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Tag: Dredging spoil--Management
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  • South Shore of Long Island, New York Regional Sediment Management Investigation: An Overview of Challenges and Opportunities

    Abstract: The US Army Corps of Engineers (USACE) is conducting the “South Shore of Long Island, New York Regional Sediment Management Investigation” to further understand sediment dynamics and to develop a comprehensive regional sediment management plan for the south shore of Long Island, New York. Regional sediment management is a systems approach using best management practices for more efficient and effective use of sediments in coastal, estuarine, and inland environments. This investigation seeks to characterize sediment movement on the south shore of Long Island as a holistic system across the entire study area. It focuses on the regional system post-Hurricane Sandy (October 2012) as the storm significantly altered the physical landscape with severe shoreline erosion, which resulted in the construction of projects to reduce the risk of future storms and stakeholder priorities with a new emphasis on bay-side sediment dynamics, such as channel shoaling and disappearing wetlands. Despite the fact the storm caused severe erosion, the equilibrium beach profile, depth of closure, and general shoreline orientation seem to be unaffected. Previous studies have characterized sediment movement at specific sections of the south shore, but these data have not been incorporated to create a system-wide perspective. Coordinating sediment management across the six Atlantic Ocean inlets, Great South Bay Channel, Intracoastal Waterway, and coastal storm risk management (CSRM) projects could save the federal government millions of dollars in dredging and sand placement actions. This technical note presents the progress the investigation has made to date and will be followed with a more in-depth technical report titled South Shore of Long Island, New York Regional Sediment Management Investigation: A Post-Hurricane Sandy Shoreline Evaluation, currently in preparation.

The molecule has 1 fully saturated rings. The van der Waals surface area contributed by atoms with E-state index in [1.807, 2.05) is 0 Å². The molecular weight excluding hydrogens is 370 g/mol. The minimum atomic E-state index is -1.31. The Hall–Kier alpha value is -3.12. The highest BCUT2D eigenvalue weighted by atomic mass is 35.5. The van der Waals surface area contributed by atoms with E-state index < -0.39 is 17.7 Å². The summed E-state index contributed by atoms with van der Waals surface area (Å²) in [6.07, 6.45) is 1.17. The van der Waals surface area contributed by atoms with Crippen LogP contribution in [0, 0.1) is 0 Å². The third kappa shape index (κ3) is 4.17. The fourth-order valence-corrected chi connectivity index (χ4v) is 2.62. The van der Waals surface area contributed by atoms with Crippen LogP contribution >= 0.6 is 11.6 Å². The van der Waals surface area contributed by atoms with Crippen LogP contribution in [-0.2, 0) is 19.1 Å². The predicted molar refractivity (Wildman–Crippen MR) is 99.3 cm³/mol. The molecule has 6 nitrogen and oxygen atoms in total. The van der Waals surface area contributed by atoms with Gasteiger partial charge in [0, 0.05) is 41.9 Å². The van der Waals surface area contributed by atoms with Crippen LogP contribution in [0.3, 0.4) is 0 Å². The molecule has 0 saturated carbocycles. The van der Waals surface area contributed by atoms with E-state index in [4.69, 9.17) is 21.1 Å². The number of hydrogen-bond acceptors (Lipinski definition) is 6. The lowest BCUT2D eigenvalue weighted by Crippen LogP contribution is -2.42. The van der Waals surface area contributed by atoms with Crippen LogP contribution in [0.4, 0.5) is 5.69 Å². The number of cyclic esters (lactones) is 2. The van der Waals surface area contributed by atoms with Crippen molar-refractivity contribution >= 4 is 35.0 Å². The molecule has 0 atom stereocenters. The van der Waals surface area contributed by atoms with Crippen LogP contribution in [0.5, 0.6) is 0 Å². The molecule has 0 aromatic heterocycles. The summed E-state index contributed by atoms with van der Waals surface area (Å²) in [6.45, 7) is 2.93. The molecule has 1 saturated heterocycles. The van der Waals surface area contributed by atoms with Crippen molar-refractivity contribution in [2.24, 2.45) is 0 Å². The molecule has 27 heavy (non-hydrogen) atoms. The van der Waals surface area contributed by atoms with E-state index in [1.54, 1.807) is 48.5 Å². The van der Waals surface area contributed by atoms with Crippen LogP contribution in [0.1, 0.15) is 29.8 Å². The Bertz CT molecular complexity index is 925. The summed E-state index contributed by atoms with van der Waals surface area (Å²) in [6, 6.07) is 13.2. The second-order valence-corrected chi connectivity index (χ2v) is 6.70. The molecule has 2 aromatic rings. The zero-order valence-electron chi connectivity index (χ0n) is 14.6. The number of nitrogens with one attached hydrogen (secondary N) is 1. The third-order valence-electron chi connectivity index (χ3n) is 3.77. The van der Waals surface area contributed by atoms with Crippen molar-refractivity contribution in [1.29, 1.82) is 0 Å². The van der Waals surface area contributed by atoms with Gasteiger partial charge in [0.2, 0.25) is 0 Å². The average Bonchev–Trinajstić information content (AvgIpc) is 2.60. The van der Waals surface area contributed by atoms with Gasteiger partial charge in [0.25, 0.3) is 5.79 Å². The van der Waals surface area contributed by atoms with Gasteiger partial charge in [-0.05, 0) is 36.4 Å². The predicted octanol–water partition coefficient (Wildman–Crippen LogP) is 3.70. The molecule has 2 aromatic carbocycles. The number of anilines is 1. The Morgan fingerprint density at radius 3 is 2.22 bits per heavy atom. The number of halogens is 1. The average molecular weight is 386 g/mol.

• An Assessment of Long-Term, Multipurpose Ecosystem Functions and Engineering Benefits Derived from Historical Dredged Sediment Beneficial Use Projects

    Abstract: The beneficial use of dredged materials improves environmental outcomes while maximizing navigation benefits and minimizing costs, in accordance with the principles of the Engineering With Nature® (EWN) initiative. Yet, few studies document the long-term benefits of innovative dredged material management strategies or conduct comprehensive life-cycle analysis because of a combination of (1) short monitoring time frames and (2) the paucity of constructed projects that have reached ecological maturity. In response, we conducted an ecological functional and engineering benefit assessment of six historic (>40 years old) dredged material–supported habitat improvement projects where initial postconstruction beneficial use monitoring data was available. Conditions at natural reference locations were also documented to facilitate a comparison between natural and engineered landscape features. Results indicate the projects examined provide valuable habitat for a variety of species in addition to yielding a number of engineering (for example, shoreline protection) and other (for example, carbon storage) benefits. Our findings also suggest establishment of ecological success criteria should not overemphasize replicating reference conditions but remain focused on achieving specific ecological functions (that is, habitat and biogeochemical cycling) and engineering benefits (that is, storm surge reduction, navigation channel maintenance) achievable through project design and operational management.
  • Incorporating Color Change Propensity into Dredged Material Management to Increase Beneficial Use Opportunities

    Dredged materials provide a number of beneficial use opportunities, including beach nourishment, habitat creation and restoration, and other activities. In situ sediment color is important for determining aesthetic and habitat suitability, for beach nourishment, and for other projects. However, dredged materials must meet locally established color compatibility requirements (for example, material cannot be too dark). Often, potential sediment sources are close to meeting specified color thresholds, and previous observations suggest that sediments lighten over time. In response to these observations, this study quantified sediment color change potential in a dredged m material management context. Results indicate that dredged material sediment color responded to changes in secondary color components, sediment mixing, and photolytic bleaching improving the sediment color for beneficial use application. Findings allowed for development of a conceptual color change capacity framework and supported development of tools for resource managers to incorporate color change dynamic into planning and operations activities. The following report provides a framework for determining the color change capacity of dredged materials using (1) a comprehensive laboratory approach and (2) a semiquantitative index based on source material and placement location conditions. These tools allow practitioners to incorporate dredged-material color change into resource management decisions, thus increasing beneficial use opportunities.